Ship-generated nutrient discharges on the Baltic Sea

Céline Vaneeckhaute,
Canada Research Chair in Resource Recovery and Bioproducts Engineering

BioEngine Research Team and Laboratory on Green Process Engineering and Biorefineries (BioEngine)

Associate Professor,
Department of Chemical Engineering, Faculty of Science and Engineering, Université Laval,
Québec, QC, Canada

Nutrient discharges into the Baltic Sea and the resulting phenomenon of eutrophication have caused environmental issues in the area for decades. Eutrophication is characterized by the proliferation of harmful algae blooms and low-oxygen (hypoxic) waters, all affecting ecosystem diversity, aquaculture activities and tourism, to name a few. The increase in maritime transportation and the resulting increased production of ship-generated wastes contribute to the devastating environmental impact on maritime ecosystems worldwide. Due to its important ecological and socio-economic character, the Baltic Sea has been designated as Particularly Sensitive Sea Area (PSSA) by the International Maritime Organization (IMO) in 2005. This involves the application of strict discharge regulations provided by the International Convention for the Prevention of Pollution from Ships (MARPOL), as well as the need for specialized equipment on board of ships.

Ship-generated nutrient discharges into the Baltic Sea mainly include food waste and sewage. Regarding food waste, its discharge after grinding or comminution at more than 12 nautical miles from the nearest land is still allowed and common practice on the Baltic Sea. Nevertheless, a more sustainable approach may include its valorisation through, for example, anaerobic digestion or composting, either on board of ships or following delivery at port reception facilities. This would allow recovering valuable nutrients as a fertilizer product, all while producing bioenergy in the case of anaerobic digestion. These products could be used on board of ships (for example, for ship-based food production), at the port, or marketed elsewhere. It should be emphasised, however, that priority must still be given to the reduction of food waste production at the source, mainly in the case of cruise ships.

Ship-generated sewage includes black and grey water. Black water includes sewage generated by toilets, urinals and medical facilities, while grey water comes from showers, baths, sinks, laundry and dishwashers. Typically, less water is used on board of ships as compared to land-based applications; hence, sewage on ships is typically two to three times more concentrated as compared to its land-based equivalent. The discharge of untreated black water on the Baltic Sea is prohibited, but no special limitations exist to date for grey water discharge. Since 2019, advanced treatment systems treating nitrogen and phosphorus are required on all new passenger ships in the Baltic Sea area, or the black water must be delivered to port reception facilities for treatment. Although multiple advanced treatment systems are available today that meet the required discharge regulations, further improvement regarding the sustainability of these systems is possible. Current research at the BioEngine research team on Green Process Engineering and Biorefineries (Université Laval, Canada) looks at the recovery of these nutrients instead of their removal. This would allow for their valuable reuse, for example as mineral fertilizer products. Reuse of the valuable resource, water itself, is also being looked at. Moreover, wastewater treatment also typically produces a residual sludge stream, which should be disposed of properly. The latter could be valorised through anaerobic digestion or composting, along with food waste as indicated above. All of this could help to further reduce the environmental, economic and social impact of ship-generated wastes on the Baltic Sea.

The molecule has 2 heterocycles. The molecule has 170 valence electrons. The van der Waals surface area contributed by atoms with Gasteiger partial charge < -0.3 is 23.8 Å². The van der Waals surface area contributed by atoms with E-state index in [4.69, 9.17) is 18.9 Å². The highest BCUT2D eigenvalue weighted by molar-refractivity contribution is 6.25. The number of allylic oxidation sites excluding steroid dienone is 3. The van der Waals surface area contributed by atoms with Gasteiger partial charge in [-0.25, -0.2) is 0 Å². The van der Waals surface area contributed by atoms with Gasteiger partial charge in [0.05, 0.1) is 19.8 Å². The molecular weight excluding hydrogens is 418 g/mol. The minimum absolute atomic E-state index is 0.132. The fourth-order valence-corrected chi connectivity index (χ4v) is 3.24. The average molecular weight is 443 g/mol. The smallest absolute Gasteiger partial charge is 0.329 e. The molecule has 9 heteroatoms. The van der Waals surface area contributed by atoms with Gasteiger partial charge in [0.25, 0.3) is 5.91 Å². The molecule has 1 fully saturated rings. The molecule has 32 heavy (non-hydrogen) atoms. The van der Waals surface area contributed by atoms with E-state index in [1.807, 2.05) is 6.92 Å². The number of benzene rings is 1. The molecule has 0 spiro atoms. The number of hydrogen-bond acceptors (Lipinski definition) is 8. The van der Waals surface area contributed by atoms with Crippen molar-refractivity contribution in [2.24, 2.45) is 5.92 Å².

In order to facilitate decision-making regarding the selection of the most sustainable waste management option, research has been initiated at the BioEngine research team aiming at the development of a decision-support system for ship-based organic waste valorisation, including food waste and sewage. The software tool should allow determining, comparing and optimizing the economic, environmental and social benefits of various waste valorisation strategies.


Expert article 3143

> Back to Baltic Rim Economies 5/2021

To receive the Baltic Rim Economies review free of charge, you may register to the mailing list.
The review is published 4-6 times a year.